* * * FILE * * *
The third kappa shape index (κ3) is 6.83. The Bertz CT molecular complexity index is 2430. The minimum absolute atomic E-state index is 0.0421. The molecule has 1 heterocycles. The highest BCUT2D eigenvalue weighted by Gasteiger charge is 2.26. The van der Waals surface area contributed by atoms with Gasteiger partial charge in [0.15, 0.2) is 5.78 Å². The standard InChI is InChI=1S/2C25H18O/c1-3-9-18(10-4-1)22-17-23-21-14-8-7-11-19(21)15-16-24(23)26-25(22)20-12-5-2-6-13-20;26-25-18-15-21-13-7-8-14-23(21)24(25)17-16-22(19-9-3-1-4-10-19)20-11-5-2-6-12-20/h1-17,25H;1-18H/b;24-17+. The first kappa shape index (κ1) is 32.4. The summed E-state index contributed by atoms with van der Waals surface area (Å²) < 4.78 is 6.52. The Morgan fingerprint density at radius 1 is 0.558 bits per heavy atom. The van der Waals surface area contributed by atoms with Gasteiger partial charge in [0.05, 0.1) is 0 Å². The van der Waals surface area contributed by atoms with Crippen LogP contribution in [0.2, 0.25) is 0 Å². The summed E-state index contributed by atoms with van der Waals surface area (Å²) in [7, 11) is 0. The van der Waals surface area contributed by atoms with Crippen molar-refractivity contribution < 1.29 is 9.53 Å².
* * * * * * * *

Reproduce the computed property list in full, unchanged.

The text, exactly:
The third kappa shape index (κ3) is 6.83. The Bertz CT molecular complexity index is 2430. The minimum absolute atomic E-state index is 0.0421. The molecule has 1 heterocycles. The highest BCUT2D eigenvalue weighted by Gasteiger charge is 2.26. The van der Waals surface area contributed by atoms with Gasteiger partial charge in [0.15, 0.2) is 5.78 Å². The standard InChI is InChI=1S/2C25H18O/c1-3-9-18(10-4-1)22-17-23-21-14-8-7-11-19(21)15-16-24(23)26-25(22)20-12-5-2-6-13-20;26-25-18-15-21-13-7-8-14-23(21)24(25)17-16-22(19-9-3-1-4-10-19)20-11-5-2-6-12-20/h1-17,25H;1-18H/b;24-17+. The first kappa shape index (κ1) is 32.4. The summed E-state index contributed by atoms with van der Waals surface area (Å²) < 4.78 is 6.52. The Morgan fingerprint density at radius 1 is 0.558 bits per heavy atom. The van der Waals surface area contributed by atoms with Gasteiger partial charge in [0.05, 0.1) is 0 Å². The van der Waals surface area contributed by atoms with Crippen LogP contribution in [0.2, 0.25) is 0 Å². The summed E-state index contributed by atoms with van der Waals surface area (Å²) in [7, 11) is 0. The van der Waals surface area contributed by atoms with Crippen molar-refractivity contribution < 1.29 is 9.53 Å².